Azoba

Sridivya Mukpalkar

I recently borrowed the book My Grandfather from my neighbourhood library. The book is written by Tanuja Parande and published by Tulika Books. I’ve read it several times now and my two boys aged 8 and 6 love it as well. A book on Azoba (grandfather in Marathi), their most favourite person on earth – what’s not to like?

Azoba is a tall man with a slight stoop to his gait. Always immaculately dressed in whites. I have heard from his old friends that he was one of the stylish dandies in his college. At 66 he is as busy as ever and as fond of sweets and desserts as a four-year-old. The one thing I’ve noticed about him over the years is the glint of mischief in his eyes. That mischief is what makes the three of them tick.

To them, Azoba is the coolest person ever. There isn’t a thing he could do wrong. They want to dress like him in all whites, wear Salim Shahi shoes and top it all with some really cool dark shades. He never says no to their unusual demands: be it ice creams in winter or a huge radio-controlled racing car. It is a joy to see all three of them together and I secretly hope one day when they grow up, my sons too will write similar books!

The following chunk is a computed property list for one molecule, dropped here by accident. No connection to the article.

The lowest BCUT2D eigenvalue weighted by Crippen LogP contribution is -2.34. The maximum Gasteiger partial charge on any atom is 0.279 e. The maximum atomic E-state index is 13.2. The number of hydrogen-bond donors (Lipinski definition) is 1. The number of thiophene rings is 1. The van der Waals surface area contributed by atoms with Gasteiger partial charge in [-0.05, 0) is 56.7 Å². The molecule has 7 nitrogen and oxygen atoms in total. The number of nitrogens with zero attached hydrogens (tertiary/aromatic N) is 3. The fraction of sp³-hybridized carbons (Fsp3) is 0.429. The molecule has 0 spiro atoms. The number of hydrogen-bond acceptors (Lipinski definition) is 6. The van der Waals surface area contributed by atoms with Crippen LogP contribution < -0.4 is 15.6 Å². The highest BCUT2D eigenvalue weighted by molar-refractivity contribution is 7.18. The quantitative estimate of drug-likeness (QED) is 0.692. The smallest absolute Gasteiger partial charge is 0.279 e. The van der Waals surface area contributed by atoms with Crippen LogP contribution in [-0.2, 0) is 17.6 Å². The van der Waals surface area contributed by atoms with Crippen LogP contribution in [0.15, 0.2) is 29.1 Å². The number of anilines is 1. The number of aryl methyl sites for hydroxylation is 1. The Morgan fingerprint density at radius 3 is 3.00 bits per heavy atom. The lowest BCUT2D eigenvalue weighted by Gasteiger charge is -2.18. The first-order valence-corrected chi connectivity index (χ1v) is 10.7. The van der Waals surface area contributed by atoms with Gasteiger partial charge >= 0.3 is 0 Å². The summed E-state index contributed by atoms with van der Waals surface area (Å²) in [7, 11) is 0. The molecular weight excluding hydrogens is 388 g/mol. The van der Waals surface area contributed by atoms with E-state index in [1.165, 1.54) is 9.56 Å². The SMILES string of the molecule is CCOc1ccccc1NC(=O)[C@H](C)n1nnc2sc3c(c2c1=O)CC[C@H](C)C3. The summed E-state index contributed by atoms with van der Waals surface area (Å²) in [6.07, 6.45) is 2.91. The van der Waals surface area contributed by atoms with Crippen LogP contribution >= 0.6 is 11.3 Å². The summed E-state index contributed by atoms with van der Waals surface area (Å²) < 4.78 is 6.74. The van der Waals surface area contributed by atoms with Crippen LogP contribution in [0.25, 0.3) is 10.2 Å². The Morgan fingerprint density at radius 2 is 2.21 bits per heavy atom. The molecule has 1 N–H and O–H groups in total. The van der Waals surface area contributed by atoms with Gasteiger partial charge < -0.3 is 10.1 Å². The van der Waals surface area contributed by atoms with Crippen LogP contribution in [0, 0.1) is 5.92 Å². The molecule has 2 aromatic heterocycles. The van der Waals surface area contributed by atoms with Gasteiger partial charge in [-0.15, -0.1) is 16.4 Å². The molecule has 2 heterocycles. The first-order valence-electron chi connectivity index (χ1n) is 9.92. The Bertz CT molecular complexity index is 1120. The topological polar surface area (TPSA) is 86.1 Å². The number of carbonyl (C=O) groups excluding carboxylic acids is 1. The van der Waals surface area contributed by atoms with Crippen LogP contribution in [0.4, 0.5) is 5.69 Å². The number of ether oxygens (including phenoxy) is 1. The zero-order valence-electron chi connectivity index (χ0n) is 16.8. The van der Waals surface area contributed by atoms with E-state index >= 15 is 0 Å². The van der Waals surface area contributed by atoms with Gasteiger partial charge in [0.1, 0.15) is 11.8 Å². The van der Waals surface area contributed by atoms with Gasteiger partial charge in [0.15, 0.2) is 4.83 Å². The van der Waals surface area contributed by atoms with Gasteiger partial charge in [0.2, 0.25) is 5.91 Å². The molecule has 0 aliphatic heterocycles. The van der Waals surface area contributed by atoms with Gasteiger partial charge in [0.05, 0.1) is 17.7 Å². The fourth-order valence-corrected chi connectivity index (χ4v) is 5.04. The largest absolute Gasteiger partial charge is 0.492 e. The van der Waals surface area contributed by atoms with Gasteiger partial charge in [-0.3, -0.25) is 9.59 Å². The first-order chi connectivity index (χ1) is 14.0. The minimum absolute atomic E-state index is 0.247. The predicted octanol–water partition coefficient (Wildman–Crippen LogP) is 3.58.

I love the fact that they have such an amazing relationship with my father, and yet I dread my father’s visits. When the three are together, there’s sure to be trouble.

Usually well-behaved, my father’s visits uncork a genie of mischief in the household. With the three of them hatching plans in complete secrecy and running through the rooms, my feeble protests are quickly ignored. Every time he visits us (which is quite often) the two boys refuse to acknowledge my presence; they don’t hear me or they only speak through him!

They have told me, on many occasions, in no uncertain terms that I’m not to accompany them when they go out with Azoba. They plan outings and I’m suddenly unwelcome at the nearby park, which we visit everyday. They only want Azoba to go with them. All that we do on Azoba-less days is suddenly not cool. They don’t want to go to school or eat or practice music or do their homework.

In his defence, my father insists that he is completely innocent and blameless, that all that he and the boys do is normal and that I overreact all the time. Even when caught red-handed in their mischief. If I stop them then I’m the spoilsport and a world-class bad girl. Plus I’m also treated to the drama of wounded soldiers.

Over time I’ve realized I’m fighting a lost battle and that I should turn blind and deaf every time my father visits us and hope everything gets back to normal on Azoba-less days. What is a poor mother to do when grandfathers visit?

The author is a communications professional and works for The Public Health Foundation of India. Apart from public health she has an abiding interest in the digital lives of young children and health communication. She can be reached at [email protected].

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